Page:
World response to North Korea's controversial rocket launch wasn't as unanimous as it might have seemed. In fact, the responses of several nations stand out.
Kazakhstan, for instance, couldn't be bothered with more than a quick post on their website. And even that saw the authoritarian Central Asian nation quick to set itself up as a standard-bearer of nuclear moderation: “As a nation that has voluntarily renounced its nuclear arsenal and has greatly contributed to the global disarmament efforts," the foreign ministry announced, "Kazakhstan calls to refrain from such launches."
Or take Iran. Their reaction was downright laudatory — possibly because Tehran empathizes with the charges of ballistic missile activity leveled at the Korean communist regime.
The Islamic Republic, whose nuclear program has also been condemned by the West, "congratulates the people and the government" of North Korea on "the successful launching of the satellite-carrying rocket," Iranian armed forces deputy chief Brigadier General Masoud Jazayeri said, according to the semi-official Fars news agency, as cited by Ahram Online. "Dominant powers, like the United States, cannot halt the progress of independent states, who through resistance can quickly tread the path of scientific and technological self-reliance," he added.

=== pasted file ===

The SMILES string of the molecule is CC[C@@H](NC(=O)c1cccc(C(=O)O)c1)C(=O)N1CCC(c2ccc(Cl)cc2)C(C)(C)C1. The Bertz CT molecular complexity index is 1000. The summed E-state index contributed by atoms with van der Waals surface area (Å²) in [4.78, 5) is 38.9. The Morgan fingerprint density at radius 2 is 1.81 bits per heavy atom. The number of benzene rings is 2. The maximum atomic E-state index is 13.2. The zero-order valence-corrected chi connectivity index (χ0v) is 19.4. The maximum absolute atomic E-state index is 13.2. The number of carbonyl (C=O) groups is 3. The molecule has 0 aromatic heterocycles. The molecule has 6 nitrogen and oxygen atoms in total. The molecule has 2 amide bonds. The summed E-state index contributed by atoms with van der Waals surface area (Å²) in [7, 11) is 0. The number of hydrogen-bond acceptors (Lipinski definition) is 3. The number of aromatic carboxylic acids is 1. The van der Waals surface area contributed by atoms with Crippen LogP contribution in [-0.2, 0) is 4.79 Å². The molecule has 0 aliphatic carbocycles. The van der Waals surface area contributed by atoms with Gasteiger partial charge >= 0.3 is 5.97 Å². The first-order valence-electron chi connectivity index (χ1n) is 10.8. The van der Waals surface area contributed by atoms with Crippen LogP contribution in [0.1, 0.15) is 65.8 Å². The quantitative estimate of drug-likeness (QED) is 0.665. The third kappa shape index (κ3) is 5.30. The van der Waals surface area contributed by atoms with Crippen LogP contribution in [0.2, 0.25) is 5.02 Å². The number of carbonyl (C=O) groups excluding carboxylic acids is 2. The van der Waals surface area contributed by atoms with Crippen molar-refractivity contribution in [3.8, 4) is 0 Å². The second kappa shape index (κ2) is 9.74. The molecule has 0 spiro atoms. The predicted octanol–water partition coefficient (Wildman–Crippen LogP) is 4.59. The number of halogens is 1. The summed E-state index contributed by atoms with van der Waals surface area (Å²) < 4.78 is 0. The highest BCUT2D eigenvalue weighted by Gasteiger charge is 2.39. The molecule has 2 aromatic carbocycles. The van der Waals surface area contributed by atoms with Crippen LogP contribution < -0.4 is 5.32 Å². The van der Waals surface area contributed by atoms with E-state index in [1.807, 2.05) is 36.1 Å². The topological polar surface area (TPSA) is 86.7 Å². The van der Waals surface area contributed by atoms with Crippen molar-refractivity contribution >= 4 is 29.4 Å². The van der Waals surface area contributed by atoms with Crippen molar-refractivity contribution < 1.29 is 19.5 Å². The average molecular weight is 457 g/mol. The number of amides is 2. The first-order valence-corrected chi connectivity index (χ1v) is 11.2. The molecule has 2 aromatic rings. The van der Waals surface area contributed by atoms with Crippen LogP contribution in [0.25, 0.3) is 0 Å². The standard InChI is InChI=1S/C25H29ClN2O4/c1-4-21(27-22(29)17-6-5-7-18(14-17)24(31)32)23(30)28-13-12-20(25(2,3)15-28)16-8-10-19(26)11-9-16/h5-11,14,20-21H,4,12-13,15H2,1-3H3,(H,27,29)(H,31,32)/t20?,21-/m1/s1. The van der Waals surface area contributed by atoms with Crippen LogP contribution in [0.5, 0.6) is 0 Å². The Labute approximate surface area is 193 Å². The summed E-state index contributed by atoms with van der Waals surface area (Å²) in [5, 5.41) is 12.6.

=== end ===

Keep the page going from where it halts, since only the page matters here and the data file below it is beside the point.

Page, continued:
China, North Korea's largest economic supporter, was pretty wishy-washy too. "We express regret at the Democratic People's Republic of Korea's [North Korea's] launch in spite of the extensive concerns of the international community," a foreign ministry spokesperson said, according to BBC News.
Then you have notoriously irascible international bodies like the United Nations Security Council, which, predictably, "has failed to agree on a response to North Korea's missile launch" according to Ireland's RTE.
They did eventually denounce the move, nodding to violations prohibiting the nation from "any launch using ballistic missile technology," but refrained from saying more, reported RTE.
The crowning response in politically complex reactions, though, was Pakistan's Daily Times pointing out erstwhile rival India's disapproval of the rocket launch, "even as it tested one of its own ballistic weapons, which were developed when India was a nuclear pariah itself," the report said.
But Pakistan can't really take the moral high ground here — Islamabad has been a regular customer of North Korea's rocket business, according to CNN. The Daily Times, of course, does not mention this.
Well done, all. A truly unified stance on a potentially catastrophic event.